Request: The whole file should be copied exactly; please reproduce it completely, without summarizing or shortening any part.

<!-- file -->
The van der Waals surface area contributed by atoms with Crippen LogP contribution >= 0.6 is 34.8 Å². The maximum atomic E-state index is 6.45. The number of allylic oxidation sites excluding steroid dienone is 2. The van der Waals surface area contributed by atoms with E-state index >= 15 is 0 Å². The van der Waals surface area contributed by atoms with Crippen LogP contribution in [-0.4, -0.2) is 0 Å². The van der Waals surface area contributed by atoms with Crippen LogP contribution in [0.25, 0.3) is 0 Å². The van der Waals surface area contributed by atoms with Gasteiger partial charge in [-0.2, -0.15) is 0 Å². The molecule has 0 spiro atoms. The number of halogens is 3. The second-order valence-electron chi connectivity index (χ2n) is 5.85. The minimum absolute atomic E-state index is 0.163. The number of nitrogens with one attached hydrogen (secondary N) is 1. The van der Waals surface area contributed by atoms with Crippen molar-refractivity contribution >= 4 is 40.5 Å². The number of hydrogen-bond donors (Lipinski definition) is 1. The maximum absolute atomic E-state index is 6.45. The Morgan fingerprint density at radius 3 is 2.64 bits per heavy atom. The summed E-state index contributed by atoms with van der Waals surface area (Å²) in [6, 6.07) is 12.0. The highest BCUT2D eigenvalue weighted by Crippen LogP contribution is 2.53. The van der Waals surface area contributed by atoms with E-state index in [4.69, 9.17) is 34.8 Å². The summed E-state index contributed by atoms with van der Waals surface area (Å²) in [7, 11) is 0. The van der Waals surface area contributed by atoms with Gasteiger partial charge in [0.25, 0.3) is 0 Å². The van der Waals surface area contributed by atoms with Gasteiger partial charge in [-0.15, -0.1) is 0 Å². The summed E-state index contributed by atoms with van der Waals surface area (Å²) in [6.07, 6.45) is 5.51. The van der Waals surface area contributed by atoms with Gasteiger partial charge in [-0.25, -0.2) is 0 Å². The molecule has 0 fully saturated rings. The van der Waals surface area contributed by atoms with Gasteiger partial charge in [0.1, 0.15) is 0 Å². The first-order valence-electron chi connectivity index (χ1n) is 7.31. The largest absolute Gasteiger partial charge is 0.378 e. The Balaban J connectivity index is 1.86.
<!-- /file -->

The van der Waals surface area contributed by atoms with Crippen LogP contribution >= 0.6 is 34.8 Å². The maximum atomic E-state index is 6.45. The number of allylic oxidation sites excluding steroid dienone is 2. The van der Waals surface area contributed by atoms with E-state index >= 15 is 0 Å². The van der Waals surface area contributed by atoms with Crippen LogP contribution in [-0.4, -0.2) is 0 Å². The van der Waals surface area contributed by atoms with Crippen LogP contribution in [0.25, 0.3) is 0 Å². The van der Waals surface area contributed by atoms with Gasteiger partial charge in [-0.2, -0.15) is 0 Å². The molecule has 0 spiro atoms. The number of halogens is 3. The second-order valence-electron chi connectivity index (χ2n) is 5.85. The minimum absolute atomic E-state index is 0.163. The number of nitrogens with one attached hydrogen (secondary N) is 1. The van der Waals surface area contributed by atoms with Crippen molar-refractivity contribution >= 4 is 40.5 Å². The number of hydrogen-bond donors (Lipinski definition) is 1. The maximum absolute atomic E-state index is 6.45. The Morgan fingerprint density at radius 3 is 2.64 bits per heavy atom. The summed E-state index contributed by atoms with van der Waals surface area (Å²) in [6, 6.07) is 12.0. The highest BCUT2D eigenvalue weighted by Crippen LogP contribution is 2.53. The van der Waals surface area contributed by atoms with E-state index in [4.69, 9.17) is 34.8 Å². The summed E-state index contributed by atoms with van der Waals surface area (Å²) in [7, 11) is 0. The van der Waals surface area contributed by atoms with Gasteiger partial charge in [0.25, 0.3) is 0 Å². The van der Waals surface area contributed by atoms with Gasteiger partial charge in [-0.15, -0.1) is 0 Å². The summed E-state index contributed by atoms with van der Waals surface area (Å²) in [6.07, 6.45) is 5.51. The van der Waals surface area contributed by atoms with Gasteiger partial charge in [-0.25, -0.2) is 0 Å². The molecule has 0 fully saturated rings. The van der Waals surface area contributed by atoms with Gasteiger partial charge in [0.1, 0.15) is 0 Å². The first-order valence-electron chi connectivity index (χ1n) is 7.31. The largest absolute Gasteiger partial charge is 0.378 e. The Balaban J connectivity index is 1.86.